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'I'm not celebrating, I'm relieved': Democratic lawmakers react to guilty verdict in Chauvin trial with tears, hugs

'I'm not celebrating, I'm relieved': Democratic lawmakers react to guilty verdict in Chauvin trial with tears, hugs

"Someone said it better than me: I'm not celebrating. I'm relieved," Rep. Maxine Waters of California said on Tuesday.

WASHINGTON, DC - APRIL 20: Rep. Cori Bush (D-MO) embraces Rep. Ayanna Pressley (D-MA) as members of the Congressional Black Caucus react to the verdict in the Derick Chauvin murder trial in the Rayburn Room at the U.S. Capitol on April 20, 2021 in Washington, DC. Chauvin was found guilty on all three charges in the murder of George Floyd.

Democratic lawmakers expressed their relief on Tuesday after a jury found Minneapolis police officer Derek Chauvin guilty in the death of George Floyd.

"Someone said it better than me: I'm not celebrating. I'm relieved," Rep. Maxine Waters of California said.

"No joy today," Rep. Hakeem Jeffries of New York tweeted. "Just relief."

Reactions to the closely-watched case poured in shortly after the verdict's announcement, which found Chauvin guilty of second- and third-degree murder, and second-degree manslaughter.

Democratic Rep. Cori Bush of Missouri, a Black Lives Matter activist, was captured crying and hugging fellow Democratic Rep. Ayanna Pressley of Massachusetts.


WASHINGTON, DC - APRIL 20: Rep. Cori Bush (D-MO) (C) and Rep. Ayanna Pressley (D-MA) walk with their arms around each other as members of the Congressional Black Caucus walk to a news conference following the verdict in the Derick Chauvin murder trial in the Rayburn Room at the U.S. Capitol on April 20, 2021 in Washington, DC. Chauvin was found guilty on all three charges in the murder of George Floyd.

"This feels different for our community, justice feels new and long overdue," Rep. Ilhan Omar of Minnesota said in a tweet.

Many high-profile Democrats also used the moment to highlight the ongoing issue of systemic racism in law enforcement, and the need for a congressional response.

"America was forever changed by the video of Derek Chauvin killing George Floyd," Senate Majority Leader Chuck Schumer said, referring to the footage of Chauvin, a white police officer who knelt for over nine minutes on the neck of Floyd, a Black man, while he was handcuffed and lying facedown on the ground. The video from last May ignited a wave of anti-racism and police brutality protests across the country and the world over the summer.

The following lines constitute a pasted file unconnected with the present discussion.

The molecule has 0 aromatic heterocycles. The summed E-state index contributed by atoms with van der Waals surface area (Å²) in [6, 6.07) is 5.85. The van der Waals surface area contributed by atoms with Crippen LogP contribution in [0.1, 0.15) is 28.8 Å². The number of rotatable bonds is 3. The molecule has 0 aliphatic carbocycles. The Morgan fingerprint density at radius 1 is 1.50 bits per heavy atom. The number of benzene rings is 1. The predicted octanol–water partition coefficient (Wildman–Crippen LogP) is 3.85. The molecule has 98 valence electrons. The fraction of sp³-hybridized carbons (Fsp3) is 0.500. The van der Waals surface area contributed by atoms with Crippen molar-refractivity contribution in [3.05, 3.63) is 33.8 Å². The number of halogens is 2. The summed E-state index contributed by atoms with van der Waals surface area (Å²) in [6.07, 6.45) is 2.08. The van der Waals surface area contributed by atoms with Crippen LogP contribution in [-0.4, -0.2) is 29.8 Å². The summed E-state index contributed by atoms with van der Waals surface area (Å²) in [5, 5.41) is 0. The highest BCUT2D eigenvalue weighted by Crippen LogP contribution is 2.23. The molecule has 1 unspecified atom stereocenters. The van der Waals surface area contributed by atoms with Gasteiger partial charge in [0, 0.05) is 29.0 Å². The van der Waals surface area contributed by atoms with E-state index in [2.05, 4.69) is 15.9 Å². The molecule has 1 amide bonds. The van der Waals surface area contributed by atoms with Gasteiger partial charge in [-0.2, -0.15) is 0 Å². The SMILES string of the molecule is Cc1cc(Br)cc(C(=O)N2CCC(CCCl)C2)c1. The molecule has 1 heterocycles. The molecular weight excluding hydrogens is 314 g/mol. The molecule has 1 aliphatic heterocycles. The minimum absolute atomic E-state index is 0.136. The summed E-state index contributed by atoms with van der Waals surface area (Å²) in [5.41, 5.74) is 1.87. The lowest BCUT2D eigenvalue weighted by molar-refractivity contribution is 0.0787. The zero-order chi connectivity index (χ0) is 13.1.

"However, a guilty verdict doesn't mean the persistent problem of police misconduct is solved. We'll keep working for meaningful change," Schumer said.


"Today just marks the beginning," Rep. Karen Bass of California said during a press conference with members of the Congressional Black Caucus. Bass is the lead sponsor of the George Floyd Justice in Policing Act, a bill aimed at strengthening law enforcement accountability.

Rep. Pramila Jayapal of Washington echoed the stance, tweeting: "We must put an end to police brutality, racism, and white supremacy. We can't just say Black lives matter—we must fight for Black lives."

Independent Sen. Bernie Sanders of Vermont tweeted that the verdict "delivers accountability" but "not justice for George Floyd."

"Real justice for him and too many others can only happen when we build a nation that fundamentally respects the human dignity of every person," he said.


For his part, Rep. Jamaal Bowman of New York brought attention to other lives lost at the hands of law enforcement, including Daunte Wright, Adam Toledo, Tamir Rice, and Breonna Taylor, and underscored the need for justice.

"This verdict doesn't change that racism, or the work ahead needed to transform those systems to serve us," he wrote on Twitter.

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